Earlier this month, the Chicago Teachers Union (CTU) formed an “Independent Political Organization” (IPO) that will support candidates in upcoming elections in the state of Illinois. The new formation has brought the CTU and other unions together with an array of liberal and pseudo-left organizations, from the International Socialist Organization (one of whose members is the vice president of the CTU), to Socialist Alternative, the Green Party, and Action Now (formerly ACORN).
Far from establishing “independence,” the aim of the new organization is to maintain the domination of the big business political establishment over the working class.
According to a resolution passed by the CTU leadership, the IPO “will enable a broad multitude of diverse organizations to establish a pipeline for candidate development to identify and train people who are part of our movements to become elected officials.” The resolution does not stipulate that these individuals be independent of the Democratic Party.
After emphasizing that the organization is not a political party, CTU President Karen Lewis declared, “We need to change the political landscape in this state. We need new voters.” The CTU has in recent weeks solicited teachers and other workers to devote time and effort and contribute large sums of money, in part through increased union dues.
The new formation has the support of the Progressive Democrats of America and several unions that are strong financial backers of the Democratic Party, including the Service Employees International Union (SEIU) and UNITE HERE.
The IPO is being framed as a means of defending public education against attacks led by Chicago’s Democratic mayor, Rahm Emanuel, Obama's former chief of staff. In fact, the CTU has played a critical role in facilitating the attack on public education, most notably by betraying the 2012 Chicago teachers strike and suppressing opposition to school closures and attacks on teachers. The IPO is a continuation of this process.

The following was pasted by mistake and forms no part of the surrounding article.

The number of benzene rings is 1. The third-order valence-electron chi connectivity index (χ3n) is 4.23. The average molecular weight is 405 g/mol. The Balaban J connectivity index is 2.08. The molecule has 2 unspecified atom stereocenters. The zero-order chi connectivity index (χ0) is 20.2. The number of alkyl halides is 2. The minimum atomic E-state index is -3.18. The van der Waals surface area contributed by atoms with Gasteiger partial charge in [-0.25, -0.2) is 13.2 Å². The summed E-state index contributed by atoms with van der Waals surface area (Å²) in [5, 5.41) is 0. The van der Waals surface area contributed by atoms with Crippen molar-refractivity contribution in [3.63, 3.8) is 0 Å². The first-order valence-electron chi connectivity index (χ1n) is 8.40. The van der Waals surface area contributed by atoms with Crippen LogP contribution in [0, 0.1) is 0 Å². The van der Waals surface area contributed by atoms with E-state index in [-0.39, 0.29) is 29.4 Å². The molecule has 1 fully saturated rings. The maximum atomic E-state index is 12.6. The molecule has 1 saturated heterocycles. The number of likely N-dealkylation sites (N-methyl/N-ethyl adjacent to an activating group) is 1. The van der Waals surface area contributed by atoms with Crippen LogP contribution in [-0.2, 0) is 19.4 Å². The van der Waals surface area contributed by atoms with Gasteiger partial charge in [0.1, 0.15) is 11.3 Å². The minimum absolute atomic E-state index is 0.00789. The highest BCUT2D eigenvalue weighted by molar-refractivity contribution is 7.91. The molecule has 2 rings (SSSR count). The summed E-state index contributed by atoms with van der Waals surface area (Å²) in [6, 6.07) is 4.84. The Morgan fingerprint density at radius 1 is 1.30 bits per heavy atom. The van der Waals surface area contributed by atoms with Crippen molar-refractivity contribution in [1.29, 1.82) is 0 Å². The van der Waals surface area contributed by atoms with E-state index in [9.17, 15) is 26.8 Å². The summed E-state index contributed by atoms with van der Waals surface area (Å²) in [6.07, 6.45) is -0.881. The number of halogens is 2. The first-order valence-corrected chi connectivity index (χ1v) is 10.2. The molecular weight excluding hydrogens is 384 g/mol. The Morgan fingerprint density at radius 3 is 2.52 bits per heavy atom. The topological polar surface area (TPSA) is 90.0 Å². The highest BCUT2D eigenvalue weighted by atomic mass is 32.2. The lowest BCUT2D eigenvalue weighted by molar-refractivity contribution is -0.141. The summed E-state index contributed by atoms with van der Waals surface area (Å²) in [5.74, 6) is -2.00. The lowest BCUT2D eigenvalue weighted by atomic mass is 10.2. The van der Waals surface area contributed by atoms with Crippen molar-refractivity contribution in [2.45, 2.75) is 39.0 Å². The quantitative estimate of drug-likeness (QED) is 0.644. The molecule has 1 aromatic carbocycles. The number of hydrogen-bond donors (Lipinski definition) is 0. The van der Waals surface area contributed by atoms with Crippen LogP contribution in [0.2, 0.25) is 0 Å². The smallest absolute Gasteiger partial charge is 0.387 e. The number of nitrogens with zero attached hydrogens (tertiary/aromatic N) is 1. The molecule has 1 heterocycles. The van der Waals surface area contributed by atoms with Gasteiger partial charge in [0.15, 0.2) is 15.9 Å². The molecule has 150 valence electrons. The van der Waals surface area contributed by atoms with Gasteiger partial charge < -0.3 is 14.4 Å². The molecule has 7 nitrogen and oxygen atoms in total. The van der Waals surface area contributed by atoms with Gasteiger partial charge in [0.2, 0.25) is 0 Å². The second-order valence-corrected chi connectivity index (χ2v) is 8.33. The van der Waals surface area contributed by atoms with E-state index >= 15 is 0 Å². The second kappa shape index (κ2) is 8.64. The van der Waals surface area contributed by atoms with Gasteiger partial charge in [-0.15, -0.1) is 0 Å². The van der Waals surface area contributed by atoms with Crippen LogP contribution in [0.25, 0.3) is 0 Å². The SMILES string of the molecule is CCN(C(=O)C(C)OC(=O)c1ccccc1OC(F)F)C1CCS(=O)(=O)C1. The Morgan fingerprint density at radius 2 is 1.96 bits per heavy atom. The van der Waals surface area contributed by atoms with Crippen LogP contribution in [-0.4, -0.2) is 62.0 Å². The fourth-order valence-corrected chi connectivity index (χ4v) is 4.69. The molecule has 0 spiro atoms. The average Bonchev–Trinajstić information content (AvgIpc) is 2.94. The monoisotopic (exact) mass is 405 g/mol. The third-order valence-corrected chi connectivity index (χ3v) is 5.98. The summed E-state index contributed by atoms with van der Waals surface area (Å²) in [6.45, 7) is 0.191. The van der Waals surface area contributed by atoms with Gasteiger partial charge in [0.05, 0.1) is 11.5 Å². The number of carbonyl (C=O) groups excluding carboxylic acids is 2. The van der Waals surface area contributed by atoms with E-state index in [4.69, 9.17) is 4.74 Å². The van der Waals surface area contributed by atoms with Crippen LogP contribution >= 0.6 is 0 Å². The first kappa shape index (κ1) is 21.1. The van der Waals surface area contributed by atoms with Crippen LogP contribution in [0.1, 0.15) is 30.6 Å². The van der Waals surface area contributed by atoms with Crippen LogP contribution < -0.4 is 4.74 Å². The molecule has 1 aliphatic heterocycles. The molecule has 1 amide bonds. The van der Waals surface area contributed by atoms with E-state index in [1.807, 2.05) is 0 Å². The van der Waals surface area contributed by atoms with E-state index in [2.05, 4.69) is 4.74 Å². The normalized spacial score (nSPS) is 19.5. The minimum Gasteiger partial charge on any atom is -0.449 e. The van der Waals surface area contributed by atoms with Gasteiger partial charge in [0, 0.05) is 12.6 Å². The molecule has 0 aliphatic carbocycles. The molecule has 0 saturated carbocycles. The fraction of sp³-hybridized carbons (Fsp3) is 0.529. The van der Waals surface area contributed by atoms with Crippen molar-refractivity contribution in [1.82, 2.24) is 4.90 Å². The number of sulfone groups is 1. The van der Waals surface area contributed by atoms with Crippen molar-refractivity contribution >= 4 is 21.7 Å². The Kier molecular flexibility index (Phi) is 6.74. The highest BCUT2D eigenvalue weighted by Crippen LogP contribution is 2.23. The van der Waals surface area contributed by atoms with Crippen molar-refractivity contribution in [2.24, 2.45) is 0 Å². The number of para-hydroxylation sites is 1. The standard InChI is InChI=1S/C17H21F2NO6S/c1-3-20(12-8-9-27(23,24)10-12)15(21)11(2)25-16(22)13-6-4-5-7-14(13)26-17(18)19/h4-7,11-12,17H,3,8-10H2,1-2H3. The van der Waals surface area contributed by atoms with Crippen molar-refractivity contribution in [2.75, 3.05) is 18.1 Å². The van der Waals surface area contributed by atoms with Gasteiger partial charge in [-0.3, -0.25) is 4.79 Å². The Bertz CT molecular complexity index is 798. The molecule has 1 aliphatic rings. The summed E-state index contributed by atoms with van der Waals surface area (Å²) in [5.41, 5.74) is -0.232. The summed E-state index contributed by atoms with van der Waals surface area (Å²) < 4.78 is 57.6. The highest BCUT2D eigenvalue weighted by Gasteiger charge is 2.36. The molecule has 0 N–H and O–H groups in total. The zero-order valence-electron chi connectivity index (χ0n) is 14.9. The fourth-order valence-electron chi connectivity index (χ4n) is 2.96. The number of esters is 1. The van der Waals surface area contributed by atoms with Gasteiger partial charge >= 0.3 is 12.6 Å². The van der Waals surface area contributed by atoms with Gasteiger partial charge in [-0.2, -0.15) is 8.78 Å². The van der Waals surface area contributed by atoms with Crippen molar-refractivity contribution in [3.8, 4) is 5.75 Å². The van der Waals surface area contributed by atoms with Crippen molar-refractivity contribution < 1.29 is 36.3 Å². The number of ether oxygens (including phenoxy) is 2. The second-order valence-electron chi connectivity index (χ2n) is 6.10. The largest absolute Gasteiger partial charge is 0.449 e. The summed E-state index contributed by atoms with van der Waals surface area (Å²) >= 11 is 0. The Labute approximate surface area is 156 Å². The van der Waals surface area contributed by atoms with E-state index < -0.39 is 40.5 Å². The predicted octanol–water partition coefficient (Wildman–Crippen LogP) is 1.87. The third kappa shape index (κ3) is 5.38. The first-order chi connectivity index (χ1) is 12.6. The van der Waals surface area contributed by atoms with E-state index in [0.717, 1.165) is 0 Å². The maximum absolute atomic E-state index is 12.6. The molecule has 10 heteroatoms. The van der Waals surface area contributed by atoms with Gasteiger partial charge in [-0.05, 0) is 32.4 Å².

In September 2012, the CTU ended a militant strike by teachers, broadly backed by working people in the city and region, after only one week. The union pushed through a contract along the lines demanded by Mayor Emanuel, who shortly afterward announced plans for the closure of scores of schools. Throughout the strike, the CTU did everything it could to prevent the work stoppage from developing into a political struggle against the Democratic Party establishment. (See: “Lessons of the Chicago Teachers Strike”).
In justifying its capitulation to Emanuel, the CTU leadership, in particular, Vice President Jesse Sharkey, a leading member of the International Socialist Organization (ISO), argued that not everything could be won in a strike. School closures and the attack on teachers would be resolved, Sharkey said, in “a political struggle to come.”
After demobilizing the teachers, the CTU collaborated with the Emanuel administration to maintain order during the school closures. As a reward, one of city’s largest charter school operators—run by a key Emanuel ally—agreed to recognize a union associated with the CTU.
The turn to “political struggle” by the CTU is really about strengthening the union’s ties (and those of the ISO) to the Democratic Party, while posturing at being “politically independent” in front of teachers and other workers who are disgusted with the right-wing policies of Emanuel, who is seeking reelection in February 2015, and disillusioned with the Obama administration nationally.
Three months ago, the CTU and the SEIU organized a “Take Back Chicago” demonstration, a precursor to the IPO, whose purpose was to present a “left,” oppositional face in light of widespread discontent among teachers and other workers.
At the “Take Back Chicago” rally, Democratic Party aldermen declared support for raising the minimum wage and increasing funding for public schools. The political content of the event was clearly revealed by the choice of Pat Quinn, the Democratic governor of Illinois, to be the main speaker. Last month, Quinn signed into law a bipartisan bill slashing Illinois state workers’ pensions.